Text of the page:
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On Tuesday, June 19th, 2018, Canadian Senators made global history by passing a law that made Canada the first G7 nation to legalize the adult recreational use of cannabis. After Representatives passed C-45, also called the Cannabis Act, the Senate also needed to approve the new law. Some activists worried that changes to the Act could result in further delays for Canada’s legalization process, but their worries were unnecessary.
52 Canadian Senators voted for the bill, while 29 voted against it and two abstained from voting, with votes falling perfectly along party lines. Prime Minister Justin Trudeau announced via Twitter his intention to have legal sales programs created and implemented by October 17, 2018. While that is later than the initial date politicians were pushing for, it still means that in less than four months, many parts of Canada will have a legal, regulated cannabis market.
There’s no question that there are serious flaws with this new law. The need for lawmakers to come up with a plan for regulation and recreational sales in only a few weeks is one of them. There are still penalties for those who break Canadian cannabis laws.
There is also concern about the potential for corporate entities to quickly enter and dominate the domestic Canadian cannabis industry, leaving long-term craft providers and cannabis artisans struggling to compete. However, with all its shortcomings, C-45 is still a landmark piece of legislation that will hopefully influence other countries to follow suit.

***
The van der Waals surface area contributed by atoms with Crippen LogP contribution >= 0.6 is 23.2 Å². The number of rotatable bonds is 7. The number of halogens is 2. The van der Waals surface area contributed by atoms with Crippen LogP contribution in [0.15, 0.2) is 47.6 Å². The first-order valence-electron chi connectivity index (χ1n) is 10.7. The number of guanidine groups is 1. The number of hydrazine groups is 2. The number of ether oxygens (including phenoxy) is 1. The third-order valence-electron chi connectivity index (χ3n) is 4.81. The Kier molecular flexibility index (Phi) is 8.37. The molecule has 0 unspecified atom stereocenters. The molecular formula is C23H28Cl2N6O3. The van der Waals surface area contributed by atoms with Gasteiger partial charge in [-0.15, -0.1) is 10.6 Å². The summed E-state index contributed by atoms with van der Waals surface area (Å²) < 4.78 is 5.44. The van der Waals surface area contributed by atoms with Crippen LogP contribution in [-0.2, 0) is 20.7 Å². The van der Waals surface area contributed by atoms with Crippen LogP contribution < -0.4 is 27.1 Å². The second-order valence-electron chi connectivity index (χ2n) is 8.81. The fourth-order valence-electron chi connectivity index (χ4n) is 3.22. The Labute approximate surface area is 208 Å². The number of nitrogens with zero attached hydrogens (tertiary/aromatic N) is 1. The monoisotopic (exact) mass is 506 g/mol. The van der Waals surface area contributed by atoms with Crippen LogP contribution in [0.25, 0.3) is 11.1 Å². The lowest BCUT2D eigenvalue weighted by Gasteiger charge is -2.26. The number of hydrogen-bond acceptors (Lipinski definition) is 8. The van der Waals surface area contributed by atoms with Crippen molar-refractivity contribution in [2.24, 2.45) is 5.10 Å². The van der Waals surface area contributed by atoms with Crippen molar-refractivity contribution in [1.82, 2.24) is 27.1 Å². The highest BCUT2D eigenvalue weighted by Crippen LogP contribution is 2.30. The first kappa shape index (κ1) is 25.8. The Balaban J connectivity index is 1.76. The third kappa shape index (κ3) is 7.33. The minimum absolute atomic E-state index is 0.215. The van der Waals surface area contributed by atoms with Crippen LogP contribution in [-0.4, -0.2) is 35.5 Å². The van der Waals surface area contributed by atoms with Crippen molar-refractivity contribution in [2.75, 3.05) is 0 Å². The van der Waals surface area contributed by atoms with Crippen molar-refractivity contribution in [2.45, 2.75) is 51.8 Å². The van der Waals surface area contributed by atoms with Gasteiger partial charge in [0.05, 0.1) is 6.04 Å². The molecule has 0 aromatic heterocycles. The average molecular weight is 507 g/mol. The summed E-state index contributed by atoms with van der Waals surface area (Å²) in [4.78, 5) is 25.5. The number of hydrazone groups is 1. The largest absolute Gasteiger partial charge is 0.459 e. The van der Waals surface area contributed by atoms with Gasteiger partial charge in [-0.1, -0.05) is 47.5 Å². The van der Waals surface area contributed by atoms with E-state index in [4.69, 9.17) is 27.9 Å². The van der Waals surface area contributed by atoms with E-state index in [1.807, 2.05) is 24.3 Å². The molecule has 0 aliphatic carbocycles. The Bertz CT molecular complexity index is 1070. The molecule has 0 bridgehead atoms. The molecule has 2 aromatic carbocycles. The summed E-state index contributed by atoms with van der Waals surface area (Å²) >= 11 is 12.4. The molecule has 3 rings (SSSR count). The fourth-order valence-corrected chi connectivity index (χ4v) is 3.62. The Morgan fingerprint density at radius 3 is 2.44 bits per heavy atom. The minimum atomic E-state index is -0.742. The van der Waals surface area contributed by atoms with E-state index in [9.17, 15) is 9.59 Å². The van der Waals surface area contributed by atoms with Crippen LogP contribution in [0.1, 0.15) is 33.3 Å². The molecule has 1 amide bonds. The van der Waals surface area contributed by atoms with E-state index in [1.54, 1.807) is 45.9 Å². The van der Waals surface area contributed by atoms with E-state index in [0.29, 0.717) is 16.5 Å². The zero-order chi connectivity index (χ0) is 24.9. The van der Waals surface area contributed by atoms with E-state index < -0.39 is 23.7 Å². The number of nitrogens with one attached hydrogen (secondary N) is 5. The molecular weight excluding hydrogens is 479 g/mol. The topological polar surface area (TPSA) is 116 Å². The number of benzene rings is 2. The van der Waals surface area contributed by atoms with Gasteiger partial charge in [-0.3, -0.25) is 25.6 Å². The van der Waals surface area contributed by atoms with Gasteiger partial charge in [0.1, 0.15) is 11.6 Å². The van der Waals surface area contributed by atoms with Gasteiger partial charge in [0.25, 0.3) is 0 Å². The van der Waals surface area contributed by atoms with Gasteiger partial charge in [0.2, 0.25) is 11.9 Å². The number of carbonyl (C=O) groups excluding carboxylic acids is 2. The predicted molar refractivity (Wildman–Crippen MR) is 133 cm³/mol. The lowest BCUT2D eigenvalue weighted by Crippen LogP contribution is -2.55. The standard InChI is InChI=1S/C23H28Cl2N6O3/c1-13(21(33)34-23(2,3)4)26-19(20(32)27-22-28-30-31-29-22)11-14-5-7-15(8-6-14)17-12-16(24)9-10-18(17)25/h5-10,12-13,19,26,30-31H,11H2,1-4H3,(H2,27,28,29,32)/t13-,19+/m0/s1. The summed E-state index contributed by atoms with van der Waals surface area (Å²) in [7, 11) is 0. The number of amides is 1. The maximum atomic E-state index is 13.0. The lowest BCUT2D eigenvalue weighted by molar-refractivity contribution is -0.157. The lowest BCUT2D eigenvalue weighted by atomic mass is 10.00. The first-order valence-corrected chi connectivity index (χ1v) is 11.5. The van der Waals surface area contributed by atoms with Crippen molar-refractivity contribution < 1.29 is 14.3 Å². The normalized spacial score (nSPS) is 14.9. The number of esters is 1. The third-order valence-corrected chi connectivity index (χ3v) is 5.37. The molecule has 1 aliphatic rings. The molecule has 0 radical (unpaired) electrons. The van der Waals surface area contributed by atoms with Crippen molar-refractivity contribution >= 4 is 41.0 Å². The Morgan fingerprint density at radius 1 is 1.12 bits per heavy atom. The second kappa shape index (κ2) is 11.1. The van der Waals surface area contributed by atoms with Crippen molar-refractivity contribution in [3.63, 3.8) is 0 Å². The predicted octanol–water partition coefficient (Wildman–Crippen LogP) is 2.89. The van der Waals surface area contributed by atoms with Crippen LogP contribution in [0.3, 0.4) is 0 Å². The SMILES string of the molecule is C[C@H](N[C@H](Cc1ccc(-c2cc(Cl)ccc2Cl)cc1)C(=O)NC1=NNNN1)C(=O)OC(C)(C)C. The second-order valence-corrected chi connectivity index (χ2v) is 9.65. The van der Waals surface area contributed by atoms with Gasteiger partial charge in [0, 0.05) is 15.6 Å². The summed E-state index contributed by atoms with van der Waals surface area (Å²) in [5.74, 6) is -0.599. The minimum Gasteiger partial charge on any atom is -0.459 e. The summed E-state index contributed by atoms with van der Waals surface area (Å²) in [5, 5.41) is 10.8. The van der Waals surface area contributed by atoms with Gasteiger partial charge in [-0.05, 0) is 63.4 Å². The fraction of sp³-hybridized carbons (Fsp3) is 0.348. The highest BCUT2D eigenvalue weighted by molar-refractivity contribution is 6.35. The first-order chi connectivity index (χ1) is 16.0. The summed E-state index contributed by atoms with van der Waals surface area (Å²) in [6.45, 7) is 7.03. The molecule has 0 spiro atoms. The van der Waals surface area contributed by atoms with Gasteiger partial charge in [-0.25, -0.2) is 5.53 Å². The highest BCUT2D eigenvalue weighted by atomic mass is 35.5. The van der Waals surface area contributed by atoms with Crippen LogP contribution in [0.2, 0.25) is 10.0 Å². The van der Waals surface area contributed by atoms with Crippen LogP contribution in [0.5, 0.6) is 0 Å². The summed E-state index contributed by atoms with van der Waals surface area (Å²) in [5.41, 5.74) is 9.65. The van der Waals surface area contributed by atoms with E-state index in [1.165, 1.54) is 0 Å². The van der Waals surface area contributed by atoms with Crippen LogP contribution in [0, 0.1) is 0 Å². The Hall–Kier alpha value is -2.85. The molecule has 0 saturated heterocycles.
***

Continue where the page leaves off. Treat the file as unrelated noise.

Once the law takes effect in October, adults (of varying ages depending on the province) can legally purchase cannabis, cannabis oils and extracts, live cannabis plants and seeds, and cannabis-infused foods. Each consumer will have the right to possess as much as 30 grams of dried cannabis in public and share the same amount with other adults. Each adult can grow up to four cannabis plants at home, although the household limit is also four, so roommates and spouses can’t all grow together.
There are many serious issues facing our world today, from increasing rates of suicide among young people to stagnant income and opportunities for the shrinking middle class. Cannabis legalization could do a lot to address such issues, as well as problems with law enforcement corruption, policing for profit and the incarceration of non-violent offenders overloading the criminal justice system.
While there is certainly room for improvement in the language of C-45, it is still an incredible step forward for Canada and for the cannabis movement worldwide. As lawmakers begin sorting out what legalized cannabis will look like in Canada, the world will be watching. Here’s hoping that Canadian policies on cannabis will become firmly rooted in compassion.
For previous Ladybud articles about legalization, click here.
Photo Credit: Danny Birchall under CC BY 2.0